Revenue backlog is a useful concept in accounting, especially for subscription businesses, but it is often confused with deferred revenue.
While it is not necessary to track revenue backlog, it can provide a useful insight into the value of your active subscriptions or investment commitments, and provides a more complete picture of your financial health than revenue alone.
In this article, we explain revenue backlog, how it differs from deferred revenue, why it’s important, and how to calculate it.
Revenue backlog is the term used to describe subscription business revenue that has yet to be earned. In other words, it is the monetary value of revenue awaiting fulfillment from an ongoing subscription contract.
Backlog revenue encompasses all outstanding revenue owed by customers who have agreed to pay but have not yet been billed for the full duration of their subscription. The customer is billed separately as each period (week, month, quarter) of their contract is fulfilled.
Non-subscription-based businesses can also experience revenue backlog, but it is common for subscription-based and Software as a Service (SaaS) models. Additionally, while it is usually caused by recurring revenue, other types of transactions can also result in revenue backlog such as one-off sales or investments.
Revenue backlog and deferred revenue are related but they are not the same thing. Deferred revenue refers to individual periods of a subscription contract that have been paid for but not yet fulfilled. Revenue backlog is the total value of that subscription contract, regardless of whether those periods have been delivered or not.
Deferred revenue is recorded on your balance sheet as a liability and recognized as earned revenue as each period of service is fulfilled. It follows generally accepted accounting principles (GAAP). In contrast, revenue backlog is not recorded on your balance sheet.
The other crucial difference is that, while the value of deferred revenue can go up or down depending on how and when you invoice your customers, revenue backlog is not affected by invoicing and decreases over time as you recognize revenue.
Let’s look at an example.
A customer takes out an annual subscription for access to your software. The value of the contract is $1,200, to be paid in installments on the 1st of every month. At the start of the first month, the customer has paid $100, so your revenue backlog is $1,100. At the start of the next month, they pay another $100 and your backlog decreases to $1,000. Over the same period, you start by recording $1,200 as a liability in your deferred revenue account and then record a $100 credit entry in your sales revenue account as each month elapses.
While revenue backlog is not recorded on your balance sheet, it is still an important calculation for merchants to understand as it can give you a more holistic picture of your business finances. It’s especially useful for subscription and SaaS businesses.
For example, revenue backlog shows the cumulative value of new and existing subscriptions, provides insights into fulfillment timelines, and allows you to project your future revenue. If you have multi-year subscriptions, you can even use it to project your revenue years in advance.
All this information is great for company directors, who can use it to make informed strategic decisions, such as determining whether you’re likely to hit your targets based on your current contracts or whether you need to go on a customer acquisition drive. It’s also useful for external investors, allowing them to check the financial health and progress of the company they’re backing.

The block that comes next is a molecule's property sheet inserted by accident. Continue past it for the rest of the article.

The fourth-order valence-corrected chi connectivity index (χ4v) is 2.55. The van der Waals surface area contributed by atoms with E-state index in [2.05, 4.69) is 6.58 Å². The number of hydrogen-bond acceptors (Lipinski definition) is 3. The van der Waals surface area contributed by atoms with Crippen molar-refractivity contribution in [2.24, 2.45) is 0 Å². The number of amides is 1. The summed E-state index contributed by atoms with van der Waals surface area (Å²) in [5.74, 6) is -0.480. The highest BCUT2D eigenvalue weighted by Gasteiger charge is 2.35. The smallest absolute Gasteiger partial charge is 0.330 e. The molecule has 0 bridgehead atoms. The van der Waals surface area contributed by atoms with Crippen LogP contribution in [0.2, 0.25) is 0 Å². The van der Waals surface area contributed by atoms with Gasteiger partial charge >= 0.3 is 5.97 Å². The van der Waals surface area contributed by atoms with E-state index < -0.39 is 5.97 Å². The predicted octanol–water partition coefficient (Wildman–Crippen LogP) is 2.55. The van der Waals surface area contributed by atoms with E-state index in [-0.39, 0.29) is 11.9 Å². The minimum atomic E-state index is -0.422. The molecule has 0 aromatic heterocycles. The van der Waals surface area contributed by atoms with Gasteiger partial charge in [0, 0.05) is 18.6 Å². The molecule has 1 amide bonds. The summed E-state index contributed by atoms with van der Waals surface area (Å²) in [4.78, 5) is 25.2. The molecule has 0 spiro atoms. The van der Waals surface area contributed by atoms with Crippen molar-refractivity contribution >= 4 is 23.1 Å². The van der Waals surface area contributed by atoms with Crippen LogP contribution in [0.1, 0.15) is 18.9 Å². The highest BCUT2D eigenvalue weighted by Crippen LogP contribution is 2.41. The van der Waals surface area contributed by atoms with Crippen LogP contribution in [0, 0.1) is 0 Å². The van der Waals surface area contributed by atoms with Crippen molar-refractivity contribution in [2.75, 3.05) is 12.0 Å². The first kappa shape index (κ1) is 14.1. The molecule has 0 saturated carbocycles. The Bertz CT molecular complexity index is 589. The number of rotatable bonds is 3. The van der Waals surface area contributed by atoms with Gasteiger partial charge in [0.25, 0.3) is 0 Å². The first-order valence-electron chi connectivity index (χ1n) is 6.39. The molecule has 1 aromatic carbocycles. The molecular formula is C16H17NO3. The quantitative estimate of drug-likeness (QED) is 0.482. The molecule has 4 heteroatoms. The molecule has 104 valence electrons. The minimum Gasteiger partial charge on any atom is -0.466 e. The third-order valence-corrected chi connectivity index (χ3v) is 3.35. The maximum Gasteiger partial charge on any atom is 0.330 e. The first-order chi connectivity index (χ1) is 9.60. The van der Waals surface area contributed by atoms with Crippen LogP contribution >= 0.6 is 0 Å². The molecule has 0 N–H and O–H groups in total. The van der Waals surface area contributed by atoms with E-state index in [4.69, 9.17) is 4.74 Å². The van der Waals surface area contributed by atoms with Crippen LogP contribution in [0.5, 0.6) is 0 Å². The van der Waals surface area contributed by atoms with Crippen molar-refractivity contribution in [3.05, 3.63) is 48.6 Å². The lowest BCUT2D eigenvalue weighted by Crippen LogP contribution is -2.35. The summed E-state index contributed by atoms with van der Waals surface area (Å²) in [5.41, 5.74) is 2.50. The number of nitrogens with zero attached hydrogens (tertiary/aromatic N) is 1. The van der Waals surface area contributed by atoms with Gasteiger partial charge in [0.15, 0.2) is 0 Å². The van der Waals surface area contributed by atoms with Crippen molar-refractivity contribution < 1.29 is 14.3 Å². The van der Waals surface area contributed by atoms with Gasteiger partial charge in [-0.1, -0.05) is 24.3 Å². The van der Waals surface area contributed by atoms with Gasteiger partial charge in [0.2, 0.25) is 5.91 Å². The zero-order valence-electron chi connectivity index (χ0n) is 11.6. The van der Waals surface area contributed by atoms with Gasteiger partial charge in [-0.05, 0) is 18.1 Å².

To calculate your revenue backlog, you just need to find the sum total of unrecognized recurring revenue from every active subscription, as well as any one-off payments made to your business for services that have yet to be provided. This sum is your revenue backlog. You could also include the future value of active and pending subscriptions to determine your projected revenue.
Now you can calculate and understand the importance of revenue backlog as a measure of success, you can take decisions to actively manage your backlog.
But what does that look like? Ideally, your backlog should remain at a consistent size, even as you secure new customers and fulfill existing subscriptions. If your backlog keeps increasing over time, it means that, even though you’re winning new business, you’re struggling to keep up with this growing demand. This could result in a poor quality of service and disappointed customers.
In contrast, if your backlog is relatively small, it could mean two things: either that you’re not winning enough new subscriptions, or that you’re being diligent about fulfilling your current subscription obligations.
Overall, the best way to manage your backlog is to keep an eye on it and to strike a balance between customer acquisition and fulfilling active subscriptions. If your backlog starts to grow, you might need to redirect more team resources away from winning new business and towards delivery. And vice versa if new subscriptions are slowing down. You can incentivise your sales team to drive subscriptions through targets and commission structures.
At Checkout.com, we understand the importance of providing a consistent and reliable service to your subscribers. Our suite of tools helps you do just that, combining streamlined recurring payment processing, subscription management and support for global growth in one easy to use platform.
And with granular payments data, it’s easy to monitor your revenue backlog and to make informed, impactful strategic decisions that help you grow.
Find out more about subscriptions with Checkout.com and speak to a member of our sales team.